PAKISTAN’S accession to the Madrid system — a global system for facilitating the registration of trademarks — has been on the table for almost a decade now.
If anything, the accession would be good news for the economy. The Madrid system, controlled by the World Intellectual Property Organisation (WIPO), has proven to be an effective instrument in stimulating global trade for one simple reason: the incentive structure.
The Madrid system has expanded the incentive structure of trademarks on a global level by establishing an international bureau for the international registration of trademarks, increasing the stakes of businesses operating transnationally.
Whatever a company may be physically worth to its members, its effective value, ie its goodwill, packaged as its trademark, is a hostage to the consumer. From a purely economic standpoint, trademarks facilitate efficient market transactions by inversely affecting two specific types of costs: reputational and information.
The effect of a centralised authority makes it logistically easier to manage the protection of trademarks by reducing the steps involved in simultaneous registrations in various states
In a typical market transaction involving a buyer and a seller, one of the most crucial components is trust, which is dependent on the information that each party to the transaction has regarding the other party.
Where the market participants are not repeat players, there is room for information asymmetry, ie the consumer would have imperfect knowledge about the buyer, increasing the chances of inefficient allocation of resources unless the consumer bears additional costs to gather more information about the seller.
As an alternative to expending costs, a trademark is used as a device to convey that information about the seller.
In market transactions consisting of repeat players, trademarks function as indicators of quality encompassing the reputation of a firm, increasing the stakes of the sellers in the reputation associated with their brand and increasing the cost of negligence for the seller.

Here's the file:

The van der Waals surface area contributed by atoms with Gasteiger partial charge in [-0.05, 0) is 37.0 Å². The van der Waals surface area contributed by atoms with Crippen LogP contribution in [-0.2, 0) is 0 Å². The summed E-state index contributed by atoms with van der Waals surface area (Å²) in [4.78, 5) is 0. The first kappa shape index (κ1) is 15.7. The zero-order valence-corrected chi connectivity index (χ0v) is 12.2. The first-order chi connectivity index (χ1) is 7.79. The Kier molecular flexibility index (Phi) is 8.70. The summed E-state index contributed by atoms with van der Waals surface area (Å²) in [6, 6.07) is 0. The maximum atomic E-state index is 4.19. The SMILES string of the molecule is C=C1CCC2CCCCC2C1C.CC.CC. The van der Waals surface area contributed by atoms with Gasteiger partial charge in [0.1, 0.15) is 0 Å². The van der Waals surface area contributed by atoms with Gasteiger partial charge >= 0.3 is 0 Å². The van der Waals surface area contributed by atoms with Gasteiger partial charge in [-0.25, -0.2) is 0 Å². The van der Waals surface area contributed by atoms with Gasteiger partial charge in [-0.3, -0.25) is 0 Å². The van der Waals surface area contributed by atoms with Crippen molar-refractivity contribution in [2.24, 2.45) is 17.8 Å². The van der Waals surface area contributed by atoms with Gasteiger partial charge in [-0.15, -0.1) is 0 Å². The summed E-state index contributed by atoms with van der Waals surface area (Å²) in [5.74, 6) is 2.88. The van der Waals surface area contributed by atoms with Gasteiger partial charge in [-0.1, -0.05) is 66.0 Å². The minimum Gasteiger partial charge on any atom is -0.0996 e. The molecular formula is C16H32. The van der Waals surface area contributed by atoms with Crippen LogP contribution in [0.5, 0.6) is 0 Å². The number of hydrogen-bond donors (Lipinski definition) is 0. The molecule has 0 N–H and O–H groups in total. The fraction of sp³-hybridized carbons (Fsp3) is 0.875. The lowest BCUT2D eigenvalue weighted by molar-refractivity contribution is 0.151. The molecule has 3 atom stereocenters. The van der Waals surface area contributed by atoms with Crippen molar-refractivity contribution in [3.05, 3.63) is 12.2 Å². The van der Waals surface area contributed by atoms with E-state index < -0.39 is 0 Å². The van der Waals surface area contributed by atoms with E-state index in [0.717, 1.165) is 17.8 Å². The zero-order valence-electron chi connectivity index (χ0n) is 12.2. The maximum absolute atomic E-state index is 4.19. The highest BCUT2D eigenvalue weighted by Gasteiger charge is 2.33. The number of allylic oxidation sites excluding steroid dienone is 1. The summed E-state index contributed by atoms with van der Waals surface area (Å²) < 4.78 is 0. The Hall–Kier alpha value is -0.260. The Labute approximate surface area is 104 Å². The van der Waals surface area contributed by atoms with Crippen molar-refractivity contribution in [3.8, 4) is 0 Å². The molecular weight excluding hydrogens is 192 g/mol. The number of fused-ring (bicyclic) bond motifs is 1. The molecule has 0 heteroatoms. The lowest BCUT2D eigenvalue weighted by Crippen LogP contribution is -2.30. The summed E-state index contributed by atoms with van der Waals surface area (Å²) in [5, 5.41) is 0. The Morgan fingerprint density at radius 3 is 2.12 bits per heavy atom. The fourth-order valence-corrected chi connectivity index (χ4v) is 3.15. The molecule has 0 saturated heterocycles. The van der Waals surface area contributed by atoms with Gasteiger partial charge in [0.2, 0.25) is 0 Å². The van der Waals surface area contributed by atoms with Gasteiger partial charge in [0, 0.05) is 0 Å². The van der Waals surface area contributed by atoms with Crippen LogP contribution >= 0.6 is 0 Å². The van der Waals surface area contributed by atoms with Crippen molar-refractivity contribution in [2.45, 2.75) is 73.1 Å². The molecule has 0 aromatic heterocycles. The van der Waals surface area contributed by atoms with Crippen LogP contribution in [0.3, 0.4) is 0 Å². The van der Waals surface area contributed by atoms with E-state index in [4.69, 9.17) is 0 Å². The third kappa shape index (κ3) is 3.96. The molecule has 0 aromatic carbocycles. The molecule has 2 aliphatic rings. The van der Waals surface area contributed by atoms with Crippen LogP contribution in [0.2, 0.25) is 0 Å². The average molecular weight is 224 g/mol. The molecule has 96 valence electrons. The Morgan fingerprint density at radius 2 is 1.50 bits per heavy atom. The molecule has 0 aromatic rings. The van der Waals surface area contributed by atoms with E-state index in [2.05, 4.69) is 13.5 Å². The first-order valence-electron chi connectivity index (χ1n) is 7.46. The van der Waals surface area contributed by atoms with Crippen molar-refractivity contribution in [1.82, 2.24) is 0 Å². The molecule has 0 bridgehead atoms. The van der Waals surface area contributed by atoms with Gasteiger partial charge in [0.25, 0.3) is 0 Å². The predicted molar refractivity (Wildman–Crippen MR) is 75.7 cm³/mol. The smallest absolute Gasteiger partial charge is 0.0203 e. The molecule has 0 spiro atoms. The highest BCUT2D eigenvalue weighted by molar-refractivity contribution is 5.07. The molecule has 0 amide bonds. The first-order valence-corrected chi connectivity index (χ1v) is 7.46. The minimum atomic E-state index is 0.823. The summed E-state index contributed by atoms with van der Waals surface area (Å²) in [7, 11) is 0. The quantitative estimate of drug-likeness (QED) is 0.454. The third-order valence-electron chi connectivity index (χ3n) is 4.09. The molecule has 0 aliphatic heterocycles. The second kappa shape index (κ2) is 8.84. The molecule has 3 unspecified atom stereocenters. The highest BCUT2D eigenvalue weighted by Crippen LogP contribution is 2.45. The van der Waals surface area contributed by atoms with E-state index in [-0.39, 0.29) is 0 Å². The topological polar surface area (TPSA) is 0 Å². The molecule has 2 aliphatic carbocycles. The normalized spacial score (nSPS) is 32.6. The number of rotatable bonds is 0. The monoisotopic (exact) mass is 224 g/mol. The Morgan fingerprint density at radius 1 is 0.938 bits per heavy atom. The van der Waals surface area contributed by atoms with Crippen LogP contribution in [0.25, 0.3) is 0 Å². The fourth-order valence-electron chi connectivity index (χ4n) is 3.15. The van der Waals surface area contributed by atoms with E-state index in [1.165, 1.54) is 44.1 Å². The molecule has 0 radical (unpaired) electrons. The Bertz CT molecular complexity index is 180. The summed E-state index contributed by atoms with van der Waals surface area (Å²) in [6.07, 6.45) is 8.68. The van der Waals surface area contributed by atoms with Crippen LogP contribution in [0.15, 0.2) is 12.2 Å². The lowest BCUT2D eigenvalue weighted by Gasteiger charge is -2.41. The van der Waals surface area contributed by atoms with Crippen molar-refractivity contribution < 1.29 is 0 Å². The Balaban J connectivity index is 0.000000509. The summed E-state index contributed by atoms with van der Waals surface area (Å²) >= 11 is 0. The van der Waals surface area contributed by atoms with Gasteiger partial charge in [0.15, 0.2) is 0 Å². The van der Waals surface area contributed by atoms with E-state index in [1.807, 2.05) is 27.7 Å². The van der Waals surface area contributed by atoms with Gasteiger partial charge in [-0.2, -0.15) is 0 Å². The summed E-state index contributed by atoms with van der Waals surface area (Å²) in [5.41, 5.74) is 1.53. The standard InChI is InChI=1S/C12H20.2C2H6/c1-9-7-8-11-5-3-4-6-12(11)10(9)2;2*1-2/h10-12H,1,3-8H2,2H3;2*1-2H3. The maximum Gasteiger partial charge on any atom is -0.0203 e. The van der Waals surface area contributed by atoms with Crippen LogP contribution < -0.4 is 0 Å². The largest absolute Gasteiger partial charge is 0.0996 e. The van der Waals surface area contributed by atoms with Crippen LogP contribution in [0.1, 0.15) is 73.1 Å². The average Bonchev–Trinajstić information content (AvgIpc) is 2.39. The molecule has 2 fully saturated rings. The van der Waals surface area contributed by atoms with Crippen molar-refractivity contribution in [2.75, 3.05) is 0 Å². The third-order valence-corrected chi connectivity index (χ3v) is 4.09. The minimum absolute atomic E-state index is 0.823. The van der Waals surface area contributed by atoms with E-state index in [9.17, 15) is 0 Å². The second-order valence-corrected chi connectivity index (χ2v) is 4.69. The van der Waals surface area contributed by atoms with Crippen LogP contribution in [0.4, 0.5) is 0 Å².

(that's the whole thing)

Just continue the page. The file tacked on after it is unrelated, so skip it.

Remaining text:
While the merits of the trademark framework have blessed the investment environment, there is much to be gained. The benefits of the trademark system can multiply tenfold under the Madrid system for predominantly two reasons: the economic benefits of a multilateral treaty, and the organisational benefit of WIPO and the bureau established for the international registration of trademarks.
Though potentially oversimplified, the rationale behind treaties is informed by the same rationale behind contracting. Assuming an effective enforcement mechanism, people enter into contracts in order to make mutual gains to trade. Similarly, when states enter into treaties, they do so in order to reach an agreement which works for their collective benefit.
The Madrid system has developed a scheme to realise these collective benefits. The most prominent benefit, however, is the gain from coordination. Where states act as rational actors in their interactions with other states, there are two main problems: the rational decisions make both parties worse off, and the costs of interacting are high due to the collective action problem.
In cases where states are looking only to maximise their benefit from a transaction, there is a chance that the eventual outcome of any activity would not be the optimal solution and losses could have been avoided had the parties cooperated.
In strategic sciences, this situation is known as the prisoner’s dilemma. Treaties, including the Madrid system, force member states to cooperate by dictating the response to any action, beating the prisoner’s dilemma for realising gains from cooperation.
Similarly, where any activity requires action on part of a group of states, the probability that certain states would try to hold out in order to leverage their consent increases the cost of a collective action.
The inherent purpose of multilateral treaties like the Madrid system is to reduce the collective action costs by restricting a state’s choice of holding out. This makes bargaining within the system straightforward. For example, Article 5 of the Madrid system prevents national trademark offices from refusing the registration of a trademark filed through the bureau unless refusal is on the grounds factored within the treaty.
In addition to the economic benefits of a multilateral treaty, a centralised registration mechanism like that of the bureau has institutional advantages.
The international registration through the bureau creates a parcel of national registrations for the trademarks. The effect of a centralised authority makes it logistically easier to manage the protection of trademarks by reducing the steps involved in simultaneous registrations in various states.
The combination of a formal arrangement for cooperation between states facilitated through an organisation for realising the benefits of trademarks has the obvious advantage of reducing the costs associated with spot-market transactions.
Moreover, it creates a win-win situation for investors looking at Pakistan as a potential market and Pakistani investors seeking to expand their base internationally.
Published in Dawn, The Business and Finance Weekly, May 21st, 2018